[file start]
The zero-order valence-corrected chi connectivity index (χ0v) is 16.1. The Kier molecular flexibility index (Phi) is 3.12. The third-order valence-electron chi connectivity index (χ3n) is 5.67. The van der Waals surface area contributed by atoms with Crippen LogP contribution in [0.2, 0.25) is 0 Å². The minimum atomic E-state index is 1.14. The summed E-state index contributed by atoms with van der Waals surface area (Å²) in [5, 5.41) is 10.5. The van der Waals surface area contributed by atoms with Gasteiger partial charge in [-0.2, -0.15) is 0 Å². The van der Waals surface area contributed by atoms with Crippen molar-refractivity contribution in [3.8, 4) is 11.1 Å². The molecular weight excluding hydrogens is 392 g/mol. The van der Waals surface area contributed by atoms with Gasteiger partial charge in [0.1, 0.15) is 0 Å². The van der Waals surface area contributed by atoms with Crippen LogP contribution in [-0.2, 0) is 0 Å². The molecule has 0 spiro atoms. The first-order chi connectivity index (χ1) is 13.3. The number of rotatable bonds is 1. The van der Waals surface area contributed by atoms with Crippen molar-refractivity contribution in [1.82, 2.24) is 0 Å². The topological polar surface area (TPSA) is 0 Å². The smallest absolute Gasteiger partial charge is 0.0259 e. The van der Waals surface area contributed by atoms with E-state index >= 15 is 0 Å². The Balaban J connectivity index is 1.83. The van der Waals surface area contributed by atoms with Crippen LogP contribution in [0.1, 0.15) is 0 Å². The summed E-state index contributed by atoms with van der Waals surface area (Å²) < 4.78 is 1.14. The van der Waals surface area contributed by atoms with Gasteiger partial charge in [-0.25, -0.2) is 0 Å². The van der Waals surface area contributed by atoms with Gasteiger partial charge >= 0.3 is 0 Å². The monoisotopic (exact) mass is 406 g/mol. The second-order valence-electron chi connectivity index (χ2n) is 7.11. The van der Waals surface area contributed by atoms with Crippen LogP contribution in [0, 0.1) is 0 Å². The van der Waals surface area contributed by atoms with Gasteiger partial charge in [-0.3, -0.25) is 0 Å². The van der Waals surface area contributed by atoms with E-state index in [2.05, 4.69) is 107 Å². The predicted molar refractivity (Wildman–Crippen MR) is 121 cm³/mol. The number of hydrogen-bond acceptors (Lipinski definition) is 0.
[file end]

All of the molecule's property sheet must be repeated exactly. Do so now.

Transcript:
The zero-order valence-corrected chi connectivity index (χ0v) is 16.1. The Kier molecular flexibility index (Phi) is 3.12. The third-order valence-electron chi connectivity index (χ3n) is 5.67. The van der Waals surface area contributed by atoms with Crippen LogP contribution in [0.2, 0.25) is 0 Å². The minimum atomic E-state index is 1.14. The summed E-state index contributed by atoms with van der Waals surface area (Å²) in [5, 5.41) is 10.5. The van der Waals surface area contributed by atoms with Gasteiger partial charge in [-0.2, -0.15) is 0 Å². The van der Waals surface area contributed by atoms with Crippen molar-refractivity contribution in [3.8, 4) is 11.1 Å². The molecular weight excluding hydrogens is 392 g/mol. The van der Waals surface area contributed by atoms with Gasteiger partial charge in [0.1, 0.15) is 0 Å². The van der Waals surface area contributed by atoms with Crippen LogP contribution in [-0.2, 0) is 0 Å². The molecule has 0 spiro atoms. The first-order chi connectivity index (χ1) is 13.3. The number of rotatable bonds is 1. The van der Waals surface area contributed by atoms with Crippen molar-refractivity contribution in [1.82, 2.24) is 0 Å². The topological polar surface area (TPSA) is 0 Å². The smallest absolute Gasteiger partial charge is 0.0259 e. The van der Waals surface area contributed by atoms with E-state index >= 15 is 0 Å². The Balaban J connectivity index is 1.83. The van der Waals surface area contributed by atoms with Crippen LogP contribution in [0.1, 0.15) is 0 Å². The summed E-state index contributed by atoms with van der Waals surface area (Å²) < 4.78 is 1.14. The van der Waals surface area contributed by atoms with Gasteiger partial charge in [-0.25, -0.2) is 0 Å². The van der Waals surface area contributed by atoms with Gasteiger partial charge >= 0.3 is 0 Å². The monoisotopic (exact) mass is 406 g/mol. The second-order valence-electron chi connectivity index (χ2n) is 7.11. The van der Waals surface area contributed by atoms with Crippen LogP contribution in [0, 0.1) is 0 Å². The van der Waals surface area contributed by atoms with Gasteiger partial charge in [-0.3, -0.25) is 0 Å². The van der Waals surface area contributed by atoms with E-state index in [2.05, 4.69) is 107 Å². The predicted molar refractivity (Wildman–Crippen MR) is 121 cm³/mol. The number of hydrogen-bond acceptors (Lipinski definition) is 0.